Without wishing to spoil, Dragonfall is assuredly the most impactful game in terms of how it ends up affecting the game world if its story is taken as lore as well. It's a game that has you do some big things and affect large change, both in the Flux State and in terms of the plot the overarching goal plunges you into. The ending of the game is left in your hands, and what you do to resolve the arc, though a bit rushed feeling at the end, does a good job of making the choice feel unique and giving you enough falling action afterwards that you get something of a glimpse of what changes those decisions set in motion, if not how they ultimately affected things in the end. If there's any of the Shadowrun games that kind of beg for a follow-up, it's Dragonfall, not because it has some bullshit cliff-hanger ending, but because it does a good job of feeling like just one large event in even larger lives, and there's plenty of other things to resolve with the various characters afterwards.
Gameplay still leaves some to be desired
While there's definite improvements to the gameplay in Dragonfall - the dice seem much fairer for instance, thank goodness - the same general bugginess and rough feel of the gameplay mechanics remains intact, unfortunately, although certainly Dragonfall's story does a much better job at carrying the game and having me feel comfortable overlooking those flaws since they don't detract from the experience that much.
My biggest complaint in Dragonfall, especially with the introduction of bioware and many other much more powerful cyberware (and just power creep in general to a certain degree), is that it's exceptionally easy once you get a handle on the game's system to break game balance over your knee with a sickening crack in terms of making your character absolutely broken. Get high enough in weapon skills and you'll basically never miss. Get high enough in magic and you may as well skip combat sequences because you can and probably will be killing with impunity. I realise we're talking "towards the end of the skill tree" stuff here, so yeah I mean, of course it's going to be somewhat badass, but if you specialise there, you'll get to that higher point relatively early into the game, and it doesn't pair well with the difficulty curve of the game. The net effect is that the game feels rather easy in balance, and while that's easily preferable over the bullshit random 'nah you die now' deaths of Returns, it feels like it's gone too much in the other direction now.
There's a few other more minor problems - and the big consistent one I had was with the perspective. Specifically, characters block the tile directly one left and up from them - but not really reliably. So sometimes you'll go to shoot an enemy and you'll end up running to that square. Sometimes you'll mean to run beside them (such as for melee with Glory's wonderful razors) and instead it'll get stuck not letting you go to that square. It's not a game-breaking kind of bug, but dear god it was a consistent irritant.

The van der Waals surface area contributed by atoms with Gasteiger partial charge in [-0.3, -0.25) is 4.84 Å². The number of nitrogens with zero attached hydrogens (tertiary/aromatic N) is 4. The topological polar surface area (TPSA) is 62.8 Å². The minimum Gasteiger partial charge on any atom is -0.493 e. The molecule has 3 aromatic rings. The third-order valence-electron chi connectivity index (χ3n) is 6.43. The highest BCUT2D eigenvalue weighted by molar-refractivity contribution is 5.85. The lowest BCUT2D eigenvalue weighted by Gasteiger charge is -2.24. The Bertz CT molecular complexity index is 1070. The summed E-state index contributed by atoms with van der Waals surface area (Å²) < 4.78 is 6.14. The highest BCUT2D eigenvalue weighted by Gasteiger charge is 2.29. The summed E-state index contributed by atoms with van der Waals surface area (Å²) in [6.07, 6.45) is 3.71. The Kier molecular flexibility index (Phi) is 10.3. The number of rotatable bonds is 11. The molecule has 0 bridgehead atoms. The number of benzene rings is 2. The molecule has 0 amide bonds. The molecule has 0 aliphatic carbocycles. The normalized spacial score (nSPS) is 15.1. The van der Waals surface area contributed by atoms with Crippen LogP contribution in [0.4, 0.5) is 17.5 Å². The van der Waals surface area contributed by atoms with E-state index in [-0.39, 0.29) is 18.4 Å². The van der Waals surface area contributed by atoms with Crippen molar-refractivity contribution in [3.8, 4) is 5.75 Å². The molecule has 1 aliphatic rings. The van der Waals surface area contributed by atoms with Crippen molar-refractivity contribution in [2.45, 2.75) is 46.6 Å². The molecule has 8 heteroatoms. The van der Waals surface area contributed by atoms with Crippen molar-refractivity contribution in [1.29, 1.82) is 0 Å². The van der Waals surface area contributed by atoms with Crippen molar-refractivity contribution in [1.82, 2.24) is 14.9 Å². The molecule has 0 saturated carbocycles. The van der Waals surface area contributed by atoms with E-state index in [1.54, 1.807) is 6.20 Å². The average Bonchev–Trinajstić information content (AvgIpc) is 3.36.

Theming remains a strength of Dragonfall, although the soundtrack suffers a bit
The one thing Harebrained Schemes has done well with all of the games it's that art direction that stays very true to and breathes life into that Sixth World of the Shadowrun setting. Dragonfall is no exception, and the game very much lives and breathes its setting. The art is great, albeit a bit aged for this day and age, and the items that it presents certainly fit as well. In short since I'm getting a bit repetitive saying it, the attention to detail in both theme and story is clear, and everything feels like it belongs. A lot of the call-backs in it's predecessor were a bit dissonant, but there's none of that here.
Weakest point here, and really the one notable weak point in art direction in my opinion is the theme. Not that there isn't some nice new tunes, there are, but they're few, and most of it is recycled, which definitely seems a bit like phoning it in so to speak. Seems a bit cheatery to just be reusing stuff, and while it makes some sense in terms of the graphics for levels and such, something that's as distinctive as a game's soundtrack, in some aspects part of the heart of the game, it seems a little misguided. The new tracks we do get, especially Glory's theme and the end boss fight, were well done however, don't get me wrong.
Speaking of level design however, that's my one other point where I have my complaints. The cyberspace still seems very bland, using the same visual design as Shadowrun Returns, and where we could have a cyberspace of infinite possibilities and visual designs, we instead have sterile defaults, or what appears to be them. It's a bit disappointing, especially when you spend a good bit of time in that cyberspace, making the game seem more repetitive than it neccesarialy is. You have different designs in the actual levels for the cyberspace sections, but because they all look visually identical in terms of tilesets, it becomes easy to miss that. A missed opprotunity more than anything, as it doesn't diminish the game too greatly, but it certainly could have made it a lot stronger.